Then the process repeats again, just like in rolling. So the application running V1 gets stopped, and then the application is updated to V Two.And so at the end, you can see we have six EC2 instances running V2, and so at the end of it, the additional batch gets terminated and taken away. So, what are you going to do with this? Well, now we can see that we are always running at capacity. The lowest number of easy-to-run instances running the application we have at any time is four. So sometimes we are running over capacity, obviously.
And this is why there is a small additional cost. It’s very small, but there’s an additional cost. And sometimes the exam asks you if there is an additional cost to this kind of stuff. Then we have immutable types of deployments, and these deployments also have zero down time.But this time, the new code is going to be deployed to new instances. So before it was on previous instances, now it’s deployed on new instances. And where do these instances come from? They come from a temporary ASG. So there’s a high cost. You double the capacity because you get a full-new ASG, and it’s the longest kind of deployment. However, as a bonus, you get a very quick rollback in case of failures because to simply mitigate failure, you only need to terminate, not you. But the elastic beanstalk will just terminate the new ASG.
So it’s a great choice for PROD if you’re willing to take on a little bit more cost. So here’s the idea: We have a current ASG with three applications, vOne running on three instances, and then we’re going to have a new temporary ASG created. At first, Beanstalk will launch one of its instances just to make sure that one works. And if it works and passes the health checks, it’s going to launch all the remaining ones. So right now, in three instances when it’s happy, it’s going to sort of merge the ASG with a temporary SG. So it’s going to move all the temporary ASG instances to the current ASG. So now in the current ASG, we have six instances, okay? And when all of this is done and the temporary ASG is empty, then we have the current ASG that will terminate all the V1 applications while the V2 applications are still there.
And then finally, the temporary ASG will just be removed. Finally, there’s something you may hear in the exam or in the white papers. It’s called blue-green. And it’s not a direct feature of Elastic Beanstalk, but I’ll try to give you my best version of it. It’s basically a zero-down time, and it helps with the release facility, allows for more testing, et cetera, et cetera.And so the idea is that you want to deploy a new stage environment, so it’s just another elastic beanstalk environment, and you’ll deploy your new V2 there. So before, all the deployment strategies were within the same environment. Here, we create a new environment. As a result, the new environment, whether staged or green, can be independently validated in our own time and then rolled back if problems arise. And then we can use something like Route 53, for example, to prevent the traffic from going in both directions. So we can set up weighted policies and redirect a little bit of traffic to the stage environment so we can test everything.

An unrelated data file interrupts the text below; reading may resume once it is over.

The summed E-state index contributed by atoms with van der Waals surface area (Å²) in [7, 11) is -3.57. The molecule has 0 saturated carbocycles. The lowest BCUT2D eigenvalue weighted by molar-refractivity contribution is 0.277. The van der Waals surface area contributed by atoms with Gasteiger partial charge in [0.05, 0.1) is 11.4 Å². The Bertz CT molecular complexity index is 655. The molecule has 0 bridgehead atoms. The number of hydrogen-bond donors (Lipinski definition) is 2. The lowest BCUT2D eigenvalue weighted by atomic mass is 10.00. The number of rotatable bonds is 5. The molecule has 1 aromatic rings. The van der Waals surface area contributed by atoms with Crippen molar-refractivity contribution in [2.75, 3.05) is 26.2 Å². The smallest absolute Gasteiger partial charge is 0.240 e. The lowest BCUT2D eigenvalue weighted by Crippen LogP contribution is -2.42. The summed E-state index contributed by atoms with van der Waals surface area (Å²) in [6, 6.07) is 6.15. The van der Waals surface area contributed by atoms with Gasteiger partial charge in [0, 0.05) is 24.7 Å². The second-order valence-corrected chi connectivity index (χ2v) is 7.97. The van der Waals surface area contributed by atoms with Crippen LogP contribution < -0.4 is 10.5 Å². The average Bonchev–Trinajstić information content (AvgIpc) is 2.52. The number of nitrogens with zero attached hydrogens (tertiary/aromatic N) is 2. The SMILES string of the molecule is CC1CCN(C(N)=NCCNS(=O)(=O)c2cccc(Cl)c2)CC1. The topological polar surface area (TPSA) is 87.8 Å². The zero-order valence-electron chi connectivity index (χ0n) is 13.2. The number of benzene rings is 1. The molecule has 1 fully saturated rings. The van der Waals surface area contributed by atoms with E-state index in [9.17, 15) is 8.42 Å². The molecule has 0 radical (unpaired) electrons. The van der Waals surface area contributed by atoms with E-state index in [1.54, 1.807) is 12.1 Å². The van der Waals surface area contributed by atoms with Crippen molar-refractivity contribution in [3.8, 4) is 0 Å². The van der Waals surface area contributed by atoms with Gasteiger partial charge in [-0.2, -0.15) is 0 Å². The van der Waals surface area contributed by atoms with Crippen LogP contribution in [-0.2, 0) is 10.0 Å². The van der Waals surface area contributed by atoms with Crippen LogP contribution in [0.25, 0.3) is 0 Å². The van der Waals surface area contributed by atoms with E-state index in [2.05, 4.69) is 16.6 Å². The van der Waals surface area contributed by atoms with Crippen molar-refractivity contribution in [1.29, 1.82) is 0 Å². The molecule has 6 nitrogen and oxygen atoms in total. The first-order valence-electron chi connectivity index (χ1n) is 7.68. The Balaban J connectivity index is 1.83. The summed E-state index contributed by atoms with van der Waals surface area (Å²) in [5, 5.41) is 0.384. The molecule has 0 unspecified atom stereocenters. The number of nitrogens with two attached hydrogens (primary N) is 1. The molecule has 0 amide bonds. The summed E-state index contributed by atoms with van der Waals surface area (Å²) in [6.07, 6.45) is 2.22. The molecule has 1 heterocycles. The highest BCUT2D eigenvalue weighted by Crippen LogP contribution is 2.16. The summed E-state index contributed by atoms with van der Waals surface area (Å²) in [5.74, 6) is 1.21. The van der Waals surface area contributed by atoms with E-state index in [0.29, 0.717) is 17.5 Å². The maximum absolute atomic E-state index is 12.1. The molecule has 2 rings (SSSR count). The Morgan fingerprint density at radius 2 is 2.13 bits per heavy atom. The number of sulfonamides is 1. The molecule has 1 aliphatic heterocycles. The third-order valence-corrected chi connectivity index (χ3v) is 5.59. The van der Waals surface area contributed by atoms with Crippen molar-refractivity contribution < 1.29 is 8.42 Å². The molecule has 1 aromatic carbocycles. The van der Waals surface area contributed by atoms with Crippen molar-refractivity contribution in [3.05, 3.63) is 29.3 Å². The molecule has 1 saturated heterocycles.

And then, when we’re happy using the Elastic Beanstalk console, you can swap URLs when done with a test environment. So this is not a very direct feature, and it’s actually very manual to do. It’s not like it’s embedded in an elastic beanstalk. So some documentation will say there’s BlueGreen, some will say it’s not there, but overall it’s very manual. So, just one graph, I’m trying to keep it simple, but in the blue environment, we have all the V1, and then we’ll deploy a green environment with all the V2, okay? And they’re both working perfectly fine at the same time. And then in Route 53, we’re going to set up a weighted type of policy to send 90% of the traffic to Blue. So just keep most of the traffic going to the instances we know work, and maybe only 10% of the traffic to the green environment just to test it out and make sure it’s working and the users aren’t having any problems. And so the web traffic basically gets split 90/10, but it’s whatever you want as far as the weight goes. So, once you’re satisfied with your testing, when you’ve measured everything you want with your V2 environment and you think you’ve nailed it, you basically shut down the blue environment and sweep the URL to make the green the primary environment. So that’s it for blue and green, right? And it’s pretty complicated and, I think, pretty manual, and I’ll take beanstalk, but that’s the way it is now from the aviation documentation; sometimes it’s really good and we get a little summary. So this is the link.
If you look into it, it’s really, really good, actually. You should read it, just like the page. And so there’s this table, which is quite nice and kind of summarises all the deployment options. As a result, you have all of them running at the same time, with additional batches immutable. So we’ve been doing all of this in depth, as well as blue-green. And so it basically tells you what happens if there’s a failed deployment. What’s the deployment time? Is there zero downtime or not? Is there a DNS change? What’s the rollback process, and where does the code get deployed? So this table should make a tonne of sense to you if my diagrams made sense to you as well, right? But now you should really understand all the differences between the deployment methods. They’re very important. And the exam asks you a lot of questions about which is better, depending on the use case and the requirements. So I hope that was helpful. You are now an elastic beanstalk deployment expert. I’ll see you at the next lecture.